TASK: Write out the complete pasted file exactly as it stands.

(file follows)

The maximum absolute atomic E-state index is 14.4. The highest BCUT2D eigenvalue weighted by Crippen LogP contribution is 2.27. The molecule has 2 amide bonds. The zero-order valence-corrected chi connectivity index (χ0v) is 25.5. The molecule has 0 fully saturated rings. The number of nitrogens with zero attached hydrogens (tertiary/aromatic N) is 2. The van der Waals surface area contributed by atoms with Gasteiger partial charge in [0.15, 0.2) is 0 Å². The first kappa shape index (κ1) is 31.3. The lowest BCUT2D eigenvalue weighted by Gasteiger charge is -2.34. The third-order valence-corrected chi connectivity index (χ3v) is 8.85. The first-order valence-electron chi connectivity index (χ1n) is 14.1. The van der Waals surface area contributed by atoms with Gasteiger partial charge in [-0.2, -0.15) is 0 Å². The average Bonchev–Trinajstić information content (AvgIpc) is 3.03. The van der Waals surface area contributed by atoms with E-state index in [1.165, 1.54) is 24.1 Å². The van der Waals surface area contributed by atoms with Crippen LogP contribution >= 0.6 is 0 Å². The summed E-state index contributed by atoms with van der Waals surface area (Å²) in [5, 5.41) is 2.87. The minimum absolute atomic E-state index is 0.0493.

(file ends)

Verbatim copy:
The maximum absolute atomic E-state index is 14.4. The highest BCUT2D eigenvalue weighted by Crippen LogP contribution is 2.27. The molecule has 2 amide bonds. The zero-order valence-corrected chi connectivity index (χ0v) is 25.5. The molecule has 0 fully saturated rings. The number of nitrogens with zero attached hydrogens (tertiary/aromatic N) is 2. The van der Waals surface area contributed by atoms with Gasteiger partial charge in [0.15, 0.2) is 0 Å². The first kappa shape index (κ1) is 31.3. The lowest BCUT2D eigenvalue weighted by Gasteiger charge is -2.34. The third-order valence-corrected chi connectivity index (χ3v) is 8.85. The first-order valence-electron chi connectivity index (χ1n) is 14.1. The van der Waals surface area contributed by atoms with Gasteiger partial charge in [-0.2, -0.15) is 0 Å². The average Bonchev–Trinajstić information content (AvgIpc) is 3.03. The van der Waals surface area contributed by atoms with E-state index in [1.165, 1.54) is 24.1 Å². The van der Waals surface area contributed by atoms with Crippen LogP contribution >= 0.6 is 0 Å². The summed E-state index contributed by atoms with van der Waals surface area (Å²) in [5, 5.41) is 2.87. The minimum absolute atomic E-state index is 0.0493.